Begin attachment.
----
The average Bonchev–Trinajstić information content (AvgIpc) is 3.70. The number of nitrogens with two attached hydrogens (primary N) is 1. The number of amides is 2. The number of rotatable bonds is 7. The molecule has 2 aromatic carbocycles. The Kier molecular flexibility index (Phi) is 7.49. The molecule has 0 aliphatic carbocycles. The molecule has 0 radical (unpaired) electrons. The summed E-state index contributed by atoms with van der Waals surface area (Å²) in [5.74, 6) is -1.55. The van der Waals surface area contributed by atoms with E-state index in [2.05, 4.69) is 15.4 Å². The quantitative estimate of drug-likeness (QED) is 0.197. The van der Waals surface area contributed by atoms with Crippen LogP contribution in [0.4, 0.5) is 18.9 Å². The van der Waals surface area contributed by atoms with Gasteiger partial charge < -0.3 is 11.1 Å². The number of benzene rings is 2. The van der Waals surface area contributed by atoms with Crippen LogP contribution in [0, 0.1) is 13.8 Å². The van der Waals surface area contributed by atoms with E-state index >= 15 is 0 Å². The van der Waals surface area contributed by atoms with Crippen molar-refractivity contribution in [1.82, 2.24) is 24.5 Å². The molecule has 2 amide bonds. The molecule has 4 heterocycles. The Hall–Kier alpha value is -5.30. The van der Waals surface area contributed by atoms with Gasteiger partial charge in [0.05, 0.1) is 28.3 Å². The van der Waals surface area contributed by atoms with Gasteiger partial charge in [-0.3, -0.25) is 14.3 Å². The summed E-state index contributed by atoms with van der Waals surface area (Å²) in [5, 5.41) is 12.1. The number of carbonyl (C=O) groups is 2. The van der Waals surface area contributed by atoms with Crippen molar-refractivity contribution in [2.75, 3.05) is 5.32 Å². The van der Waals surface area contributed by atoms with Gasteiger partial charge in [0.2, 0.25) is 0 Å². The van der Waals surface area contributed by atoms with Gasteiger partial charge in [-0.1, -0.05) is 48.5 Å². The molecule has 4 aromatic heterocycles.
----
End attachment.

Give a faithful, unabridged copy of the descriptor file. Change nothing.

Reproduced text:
The average Bonchev–Trinajstić information content (AvgIpc) is 3.70. The number of nitrogens with two attached hydrogens (primary N) is 1. The number of amides is 2. The number of rotatable bonds is 7. The molecule has 2 aromatic carbocycles. The Kier molecular flexibility index (Phi) is 7.49. The molecule has 0 aliphatic carbocycles. The molecule has 0 radical (unpaired) electrons. The summed E-state index contributed by atoms with van der Waals surface area (Å²) in [5.74, 6) is -1.55. The van der Waals surface area contributed by atoms with E-state index in [2.05, 4.69) is 15.4 Å². The quantitative estimate of drug-likeness (QED) is 0.197. The van der Waals surface area contributed by atoms with Crippen LogP contribution in [0.4, 0.5) is 18.9 Å². The van der Waals surface area contributed by atoms with Gasteiger partial charge < -0.3 is 11.1 Å². The number of benzene rings is 2. The van der Waals surface area contributed by atoms with Crippen LogP contribution in [0, 0.1) is 13.8 Å². The van der Waals surface area contributed by atoms with E-state index >= 15 is 0 Å². The van der Waals surface area contributed by atoms with Crippen molar-refractivity contribution in [1.82, 2.24) is 24.5 Å². The molecule has 2 amide bonds. The molecule has 4 heterocycles. The Hall–Kier alpha value is -5.30. The van der Waals surface area contributed by atoms with Gasteiger partial charge in [0.05, 0.1) is 28.3 Å². The van der Waals surface area contributed by atoms with Gasteiger partial charge in [-0.3, -0.25) is 14.3 Å². The summed E-state index contributed by atoms with van der Waals surface area (Å²) in [5, 5.41) is 12.1. The number of carbonyl (C=O) groups is 2. The van der Waals surface area contributed by atoms with Crippen molar-refractivity contribution in [2.75, 3.05) is 5.32 Å². The van der Waals surface area contributed by atoms with Gasteiger partial charge in [0.2, 0.25) is 0 Å². The van der Waals surface area contributed by atoms with Gasteiger partial charge in [-0.1, -0.05) is 48.5 Å². The molecule has 4 aromatic heterocycles.